ISDA appreciates the opportunity to submit these comments on the proposed revisions to the regulations of swap execution facilities (SEFs) and the trade execution requirement published by the US Commodity Futures Trading Commission (CFTC) on November 30, 2018.
We commend the Commission’s efforts to further improve swaps trading on SEFs. We agree with the Commission that certain amendments are needed to better reflect the intent and goals of Congress, reverse certain negative market consequences that have resulted from the current regulations, and provide market participants with a choice in terms of the manner of trade execution that best suits their business needs. We believe that refining specific areas of existing swaps trading regulations and practices will foster innovation and the efficient operations of derivatives markets. The net result will be improved competition, liquidity, and transparency.
We strongly support the Commission’s decision to revise existing trading protocols to better reflect the unique nature of the swaps market and to accommodate a diverse range of swaps contracts. We also support the Commission’s proposal to offer permanent solutions to longstanding compliance challenges associated with certain trade execution practices that are currently subject to Staff no-action relief. In addition, we agree with the Commission’s proposed changes to allow for more flexibility in the regulatory oversight of SEFs in order to reduce unnecessary and costly compliance burdens.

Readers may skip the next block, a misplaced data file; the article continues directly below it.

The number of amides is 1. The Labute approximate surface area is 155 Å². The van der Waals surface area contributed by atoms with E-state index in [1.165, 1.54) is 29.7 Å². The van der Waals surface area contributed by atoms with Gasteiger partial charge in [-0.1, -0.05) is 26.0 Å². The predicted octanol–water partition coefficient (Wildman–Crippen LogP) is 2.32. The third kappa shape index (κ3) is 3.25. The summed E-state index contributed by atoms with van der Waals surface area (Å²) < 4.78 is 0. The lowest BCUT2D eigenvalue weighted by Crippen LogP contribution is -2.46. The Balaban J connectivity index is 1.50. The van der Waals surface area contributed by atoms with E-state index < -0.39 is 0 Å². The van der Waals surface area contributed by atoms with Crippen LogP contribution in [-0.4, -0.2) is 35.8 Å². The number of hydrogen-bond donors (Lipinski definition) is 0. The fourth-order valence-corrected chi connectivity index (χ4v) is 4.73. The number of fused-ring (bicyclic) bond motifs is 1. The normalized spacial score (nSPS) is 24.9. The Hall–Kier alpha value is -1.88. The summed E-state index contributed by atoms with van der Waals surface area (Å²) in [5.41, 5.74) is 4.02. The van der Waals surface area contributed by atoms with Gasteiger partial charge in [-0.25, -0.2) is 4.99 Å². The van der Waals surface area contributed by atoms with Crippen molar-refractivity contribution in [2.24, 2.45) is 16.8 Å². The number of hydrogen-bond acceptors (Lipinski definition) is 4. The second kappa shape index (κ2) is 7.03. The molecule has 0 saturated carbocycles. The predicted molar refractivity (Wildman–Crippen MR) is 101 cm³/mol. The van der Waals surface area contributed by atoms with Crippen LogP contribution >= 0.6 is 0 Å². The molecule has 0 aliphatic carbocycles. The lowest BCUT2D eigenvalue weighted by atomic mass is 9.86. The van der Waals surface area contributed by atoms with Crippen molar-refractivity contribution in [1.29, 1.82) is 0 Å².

Notwithstanding the foregoing, we are concerned with three key aspects of the Proposal, which are explained in more detail below:
Off-SEF Pre-Execution Communications. We strongly disagree with the Proposal’s approach to eliminate off-SEF pre-execution communications for swaps subject to the trade execution requirement. We believe that other aspects of the Proposal achieve the goal of encouraging more trading on-SEF, and the elimination of off-SEF pre-execution communications will decrease trading efficiency.
Trade Execution Requirement. While the changes to the trade execution requirement may improve trading liquidity, such expansion should be done in a measured fashion (specifically where the liquidity, maturity, or technological readiness of a market will not support such an expansion and with due consideration of cross-border impacts). The Proposal should also take into account input from market participants and provide an opportunity for exemptions where necessary.
Block Trade Transactions. We disagree with the Proposal’s prohibition on off- SEF pre-execution communications and pre-arranged trading for block transactions. The proposed approach is a major shift from the current regulatory treatment of these transactions (and longstanding market practices), which will result in market participants receiving less competitive pricing without commensurate regulatory benefit.
We also provide recommendations with respect to the proposed changes to certain trading protocols, including confirmation requirements for both cleared and non-cleared swaps, error trade policies, straight through processing requirements, and trade monitoring requirements. We have organized our comments based on the aspects of the Proposal that are of particular interest to our membership.
Click on the PDF below to read the full comment letter.